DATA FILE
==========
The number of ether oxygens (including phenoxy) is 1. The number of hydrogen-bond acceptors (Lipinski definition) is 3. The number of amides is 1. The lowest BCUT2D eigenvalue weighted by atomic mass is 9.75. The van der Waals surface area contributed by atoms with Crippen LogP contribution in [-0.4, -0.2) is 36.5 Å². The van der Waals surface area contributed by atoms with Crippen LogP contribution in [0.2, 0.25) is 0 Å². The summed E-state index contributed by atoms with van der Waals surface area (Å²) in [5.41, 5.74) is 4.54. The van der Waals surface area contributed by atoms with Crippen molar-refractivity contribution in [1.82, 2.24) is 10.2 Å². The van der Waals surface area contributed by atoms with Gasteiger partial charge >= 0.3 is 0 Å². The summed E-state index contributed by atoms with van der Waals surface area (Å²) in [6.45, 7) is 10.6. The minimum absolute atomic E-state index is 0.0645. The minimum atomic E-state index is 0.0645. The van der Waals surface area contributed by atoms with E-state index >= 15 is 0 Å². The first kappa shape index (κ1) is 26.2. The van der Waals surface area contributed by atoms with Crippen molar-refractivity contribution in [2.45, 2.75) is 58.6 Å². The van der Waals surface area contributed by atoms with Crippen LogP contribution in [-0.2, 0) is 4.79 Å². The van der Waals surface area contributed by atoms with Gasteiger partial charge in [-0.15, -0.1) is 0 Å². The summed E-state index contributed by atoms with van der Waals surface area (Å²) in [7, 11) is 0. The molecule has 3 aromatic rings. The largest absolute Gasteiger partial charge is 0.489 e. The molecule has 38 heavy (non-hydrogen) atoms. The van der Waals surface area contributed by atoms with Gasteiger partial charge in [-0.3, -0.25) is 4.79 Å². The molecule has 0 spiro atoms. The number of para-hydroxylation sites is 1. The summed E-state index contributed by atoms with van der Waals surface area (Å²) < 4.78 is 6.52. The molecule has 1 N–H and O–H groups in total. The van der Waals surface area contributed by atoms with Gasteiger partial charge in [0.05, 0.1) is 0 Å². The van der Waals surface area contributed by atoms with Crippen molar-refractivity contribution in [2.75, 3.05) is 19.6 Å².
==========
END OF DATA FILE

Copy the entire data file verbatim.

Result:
The number of ether oxygens (including phenoxy) is 1. The number of hydrogen-bond acceptors (Lipinski definition) is 3. The number of amides is 1. The lowest BCUT2D eigenvalue weighted by atomic mass is 9.75. The van der Waals surface area contributed by atoms with Crippen LogP contribution in [-0.4, -0.2) is 36.5 Å². The van der Waals surface area contributed by atoms with Crippen LogP contribution in [0.2, 0.25) is 0 Å². The summed E-state index contributed by atoms with van der Waals surface area (Å²) in [5.41, 5.74) is 4.54. The van der Waals surface area contributed by atoms with Crippen molar-refractivity contribution in [1.82, 2.24) is 10.2 Å². The van der Waals surface area contributed by atoms with Gasteiger partial charge >= 0.3 is 0 Å². The summed E-state index contributed by atoms with van der Waals surface area (Å²) in [6.45, 7) is 10.6. The minimum absolute atomic E-state index is 0.0645. The minimum atomic E-state index is 0.0645. The van der Waals surface area contributed by atoms with E-state index >= 15 is 0 Å². The first kappa shape index (κ1) is 26.2. The van der Waals surface area contributed by atoms with Crippen molar-refractivity contribution in [2.45, 2.75) is 58.6 Å². The van der Waals surface area contributed by atoms with Crippen LogP contribution in [-0.2, 0) is 4.79 Å². The van der Waals surface area contributed by atoms with Gasteiger partial charge in [-0.15, -0.1) is 0 Å². The summed E-state index contributed by atoms with van der Waals surface area (Å²) in [7, 11) is 0. The molecule has 3 aromatic rings. The largest absolute Gasteiger partial charge is 0.489 e. The molecule has 38 heavy (non-hydrogen) atoms. The van der Waals surface area contributed by atoms with Gasteiger partial charge in [-0.3, -0.25) is 4.79 Å². The molecule has 0 spiro atoms. The number of para-hydroxylation sites is 1. The summed E-state index contributed by atoms with van der Waals surface area (Å²) < 4.78 is 6.52. The molecule has 1 N–H and O–H groups in total. The van der Waals surface area contributed by atoms with Gasteiger partial charge in [0.05, 0.1) is 0 Å². The van der Waals surface area contributed by atoms with Crippen molar-refractivity contribution in [2.75, 3.05) is 19.6 Å².